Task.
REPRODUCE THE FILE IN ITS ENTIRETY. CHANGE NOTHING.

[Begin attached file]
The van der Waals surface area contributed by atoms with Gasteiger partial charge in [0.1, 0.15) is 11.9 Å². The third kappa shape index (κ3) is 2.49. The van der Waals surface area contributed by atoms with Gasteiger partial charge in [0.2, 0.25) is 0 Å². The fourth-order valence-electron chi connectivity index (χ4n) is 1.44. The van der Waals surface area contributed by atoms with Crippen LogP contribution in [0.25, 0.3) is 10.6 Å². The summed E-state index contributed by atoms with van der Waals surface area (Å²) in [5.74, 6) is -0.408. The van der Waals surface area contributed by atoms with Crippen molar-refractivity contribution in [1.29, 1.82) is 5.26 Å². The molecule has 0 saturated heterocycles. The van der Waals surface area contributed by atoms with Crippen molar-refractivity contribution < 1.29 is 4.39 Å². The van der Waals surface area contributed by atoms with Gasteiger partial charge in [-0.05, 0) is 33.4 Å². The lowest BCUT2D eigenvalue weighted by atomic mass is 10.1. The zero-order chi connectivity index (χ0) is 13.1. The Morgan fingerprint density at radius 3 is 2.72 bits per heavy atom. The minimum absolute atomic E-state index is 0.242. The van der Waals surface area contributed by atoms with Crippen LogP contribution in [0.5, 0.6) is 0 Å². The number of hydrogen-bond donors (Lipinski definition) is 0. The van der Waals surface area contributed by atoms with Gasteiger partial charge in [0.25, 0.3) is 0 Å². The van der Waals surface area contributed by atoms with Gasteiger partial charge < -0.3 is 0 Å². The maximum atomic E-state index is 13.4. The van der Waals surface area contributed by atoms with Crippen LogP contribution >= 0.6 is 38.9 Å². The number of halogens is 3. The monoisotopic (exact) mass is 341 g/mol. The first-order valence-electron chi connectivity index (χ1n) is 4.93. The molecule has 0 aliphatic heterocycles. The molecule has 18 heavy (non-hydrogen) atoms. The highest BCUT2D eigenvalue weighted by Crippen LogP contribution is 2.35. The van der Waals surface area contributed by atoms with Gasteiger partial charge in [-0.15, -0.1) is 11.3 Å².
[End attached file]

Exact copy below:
The van der Waals surface area contributed by atoms with Gasteiger partial charge in [0.1, 0.15) is 11.9 Å². The third kappa shape index (κ3) is 2.49. The van der Waals surface area contributed by atoms with Gasteiger partial charge in [0.2, 0.25) is 0 Å². The fourth-order valence-electron chi connectivity index (χ4n) is 1.44. The van der Waals surface area contributed by atoms with Crippen LogP contribution in [0.25, 0.3) is 10.6 Å². The summed E-state index contributed by atoms with van der Waals surface area (Å²) in [5.74, 6) is -0.408. The van der Waals surface area contributed by atoms with Crippen molar-refractivity contribution in [1.29, 1.82) is 5.26 Å². The molecule has 0 saturated heterocycles. The van der Waals surface area contributed by atoms with Crippen molar-refractivity contribution < 1.29 is 4.39 Å². The van der Waals surface area contributed by atoms with Gasteiger partial charge in [-0.05, 0) is 33.4 Å². The lowest BCUT2D eigenvalue weighted by atomic mass is 10.1. The zero-order chi connectivity index (χ0) is 13.1. The Morgan fingerprint density at radius 3 is 2.72 bits per heavy atom. The minimum absolute atomic E-state index is 0.242. The van der Waals surface area contributed by atoms with Crippen LogP contribution in [0.5, 0.6) is 0 Å². The number of hydrogen-bond donors (Lipinski definition) is 0. The van der Waals surface area contributed by atoms with Gasteiger partial charge in [0.25, 0.3) is 0 Å². The van der Waals surface area contributed by atoms with Gasteiger partial charge < -0.3 is 0 Å². The maximum atomic E-state index is 13.4. The van der Waals surface area contributed by atoms with Crippen LogP contribution >= 0.6 is 38.9 Å². The number of halogens is 3. The monoisotopic (exact) mass is 341 g/mol. The first-order valence-electron chi connectivity index (χ1n) is 4.93. The molecule has 0 aliphatic heterocycles. The molecule has 18 heavy (non-hydrogen) atoms. The highest BCUT2D eigenvalue weighted by Crippen LogP contribution is 2.35. The van der Waals surface area contributed by atoms with Gasteiger partial charge in [-0.15, -0.1) is 11.3 Å².